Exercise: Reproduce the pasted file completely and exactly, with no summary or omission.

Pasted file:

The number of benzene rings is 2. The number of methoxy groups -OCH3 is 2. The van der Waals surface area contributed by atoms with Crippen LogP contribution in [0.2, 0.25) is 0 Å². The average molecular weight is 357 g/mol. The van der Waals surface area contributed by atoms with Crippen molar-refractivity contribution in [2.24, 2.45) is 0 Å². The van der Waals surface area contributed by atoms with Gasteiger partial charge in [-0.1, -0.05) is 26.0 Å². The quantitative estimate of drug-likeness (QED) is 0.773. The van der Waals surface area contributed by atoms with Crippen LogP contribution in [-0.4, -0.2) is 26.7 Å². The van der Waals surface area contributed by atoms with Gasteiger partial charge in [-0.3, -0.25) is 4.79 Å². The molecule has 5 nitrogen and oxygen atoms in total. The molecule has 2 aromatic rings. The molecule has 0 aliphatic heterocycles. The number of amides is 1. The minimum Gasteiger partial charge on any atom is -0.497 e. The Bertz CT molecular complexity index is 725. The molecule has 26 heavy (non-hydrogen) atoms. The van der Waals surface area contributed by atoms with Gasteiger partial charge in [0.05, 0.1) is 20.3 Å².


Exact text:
The number of benzene rings is 2. The number of methoxy groups -OCH3 is 2. The van der Waals surface area contributed by atoms with Crippen LogP contribution in [0.2, 0.25) is 0 Å². The average molecular weight is 357 g/mol. The van der Waals surface area contributed by atoms with Crippen molar-refractivity contribution in [2.24, 2.45) is 0 Å². The van der Waals surface area contributed by atoms with Gasteiger partial charge in [-0.1, -0.05) is 26.0 Å². The quantitative estimate of drug-likeness (QED) is 0.773. The van der Waals surface area contributed by atoms with Crippen LogP contribution in [-0.4, -0.2) is 26.7 Å². The van der Waals surface area contributed by atoms with Gasteiger partial charge in [-0.3, -0.25) is 4.79 Å². The molecule has 5 nitrogen and oxygen atoms in total. The molecule has 2 aromatic rings. The molecule has 0 aliphatic heterocycles. The number of amides is 1. The minimum Gasteiger partial charge on any atom is -0.497 e. The Bertz CT molecular complexity index is 725. The molecule has 26 heavy (non-hydrogen) atoms. The van der Waals surface area contributed by atoms with Gasteiger partial charge in [0.05, 0.1) is 20.3 Å².